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And another nasty element hidden in the Autumn Statement

Another theme which underpins this Government’s whole agenda, and was hidden away in the interstices of Osborne’s budget, is the privatisation of Britain. Every bit of British life which can be subjected to market forces is being offered up to the knife. Three examples of this agenda were evident in the Autumn Statement. One is the announcement that the Treasury intends to create local public sector labour markets as a major long-term structural reform. A second is that Osborne intends to double his original dismemberment of the public sector workforce by cutting 710,000 jobs instead of the original 400,000, even though the evidence of the last 18 months has been that for every 3 made redundant in the public sector, only 1 job is created in the private sector. And the third is that PFI, which Osborne scorned in opposition before the election, he has now fully embraced, having already signed off 61 private finance projects at an eventual cost to the taxpayer of £33bn. This is (they hope and intend) the final overturning of the post-war welfare state.

The most far-reaching plan is to end national pay bargaining in the public sector. This has three advantages for the ne0-Thatcherites. It greatly weakens trade union influence in the public sector, their one remaining stronghold. It is yet another dimension towards the marketising of public services. And it meets the Treasury objective of pushing down wages in every area of the economy by every means feasible. The Treasury never seems to learn. A source from the Treasury has declared that “all the evidence is that flexible public sector pay to reflect local labour market conditionswill allow the private sector to flourish”. The truth is that all the evidence of the last 18 months proves the exact opposite.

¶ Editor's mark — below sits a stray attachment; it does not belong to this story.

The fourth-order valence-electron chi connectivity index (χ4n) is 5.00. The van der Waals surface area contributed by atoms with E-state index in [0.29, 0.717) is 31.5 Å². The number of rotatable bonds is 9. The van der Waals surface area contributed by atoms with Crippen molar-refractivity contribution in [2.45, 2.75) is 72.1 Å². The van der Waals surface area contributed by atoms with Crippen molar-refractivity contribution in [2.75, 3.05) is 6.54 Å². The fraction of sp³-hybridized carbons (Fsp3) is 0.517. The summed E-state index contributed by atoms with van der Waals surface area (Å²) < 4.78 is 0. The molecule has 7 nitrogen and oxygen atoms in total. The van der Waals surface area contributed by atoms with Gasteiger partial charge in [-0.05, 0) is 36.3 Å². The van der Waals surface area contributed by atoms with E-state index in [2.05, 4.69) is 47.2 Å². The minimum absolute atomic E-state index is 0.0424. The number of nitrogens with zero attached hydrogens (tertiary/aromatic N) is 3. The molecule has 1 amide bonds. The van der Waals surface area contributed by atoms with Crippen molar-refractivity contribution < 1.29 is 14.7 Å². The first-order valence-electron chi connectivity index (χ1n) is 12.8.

Once again the Treasury is so fanatically subservient to the market fetish that it fails to see two obvious points. At the bottom of the wage structure, if you keep on pushing wages down, you undermine the level of demand on which the local economy depends and thus drag down the growth potential. At the top of the income structure, the market doesn’t operate at all as the boardroom and senior managers virtually write their own salaries. The objective is capitalism for the masses, whether in the public or private sector, and socialism for the bosses, whether in the public or private sector – a discrepancy that perhaps deserves a lot more attention than getting rid of national pay bargaining. But don’t expect the bosses in the Treasury to see that.

One Comment

  1. Syzygy says:

    Great analysis .. neoliberal mythology and the sanctity of the markets are just the theoretical justification, the smoke and mirrors, for the real agenda of plutonomy or neo-feudalism. The strutting of such dubious concepts as the ‘crowding out’ of the private sector by public services, the Laffer curve and so on, hide the reality that this is a redistribution of wealth upwards … and offshore! Osborne can hardly hide his grin as he takes still more from the poorest .. the alternative Robin Hood.

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